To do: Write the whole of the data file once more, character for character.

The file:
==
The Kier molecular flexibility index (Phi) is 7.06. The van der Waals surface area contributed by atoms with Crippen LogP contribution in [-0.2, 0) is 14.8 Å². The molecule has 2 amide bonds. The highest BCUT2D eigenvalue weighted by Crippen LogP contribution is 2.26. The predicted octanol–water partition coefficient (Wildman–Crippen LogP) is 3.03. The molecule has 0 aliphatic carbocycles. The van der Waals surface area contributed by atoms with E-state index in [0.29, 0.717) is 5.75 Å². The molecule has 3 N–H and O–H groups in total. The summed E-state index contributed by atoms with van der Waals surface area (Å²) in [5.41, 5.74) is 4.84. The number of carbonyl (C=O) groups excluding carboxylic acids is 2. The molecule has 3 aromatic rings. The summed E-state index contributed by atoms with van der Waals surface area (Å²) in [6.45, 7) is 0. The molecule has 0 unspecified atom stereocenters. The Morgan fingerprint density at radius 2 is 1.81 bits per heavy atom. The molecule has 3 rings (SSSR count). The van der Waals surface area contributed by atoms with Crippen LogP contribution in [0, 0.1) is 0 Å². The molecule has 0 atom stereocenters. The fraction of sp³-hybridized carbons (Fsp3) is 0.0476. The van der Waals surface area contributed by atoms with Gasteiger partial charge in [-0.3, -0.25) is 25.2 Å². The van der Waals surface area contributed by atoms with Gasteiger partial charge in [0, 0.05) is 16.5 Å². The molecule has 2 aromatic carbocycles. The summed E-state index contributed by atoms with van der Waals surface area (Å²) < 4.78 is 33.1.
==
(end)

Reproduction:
The Kier molecular flexibility index (Phi) is 7.06. The van der Waals surface area contributed by atoms with Crippen LogP contribution in [-0.2, 0) is 14.8 Å². The molecule has 2 amide bonds. The highest BCUT2D eigenvalue weighted by Crippen LogP contribution is 2.26. The predicted octanol–water partition coefficient (Wildman–Crippen LogP) is 3.03. The molecule has 0 aliphatic carbocycles. The van der Waals surface area contributed by atoms with E-state index in [0.29, 0.717) is 5.75 Å². The molecule has 3 N–H and O–H groups in total. The summed E-state index contributed by atoms with van der Waals surface area (Å²) in [5.41, 5.74) is 4.84. The number of carbonyl (C=O) groups excluding carboxylic acids is 2. The molecule has 3 aromatic rings. The summed E-state index contributed by atoms with van der Waals surface area (Å²) in [6.45, 7) is 0. The molecule has 0 unspecified atom stereocenters. The Morgan fingerprint density at radius 2 is 1.81 bits per heavy atom. The molecule has 3 rings (SSSR count). The van der Waals surface area contributed by atoms with Crippen LogP contribution in [0, 0.1) is 0 Å². The molecule has 0 atom stereocenters. The fraction of sp³-hybridized carbons (Fsp3) is 0.0476. The van der Waals surface area contributed by atoms with Gasteiger partial charge in [-0.3, -0.25) is 25.2 Å². The van der Waals surface area contributed by atoms with Gasteiger partial charge in [0, 0.05) is 16.5 Å². The molecule has 2 aromatic carbocycles. The summed E-state index contributed by atoms with van der Waals surface area (Å²) < 4.78 is 33.1.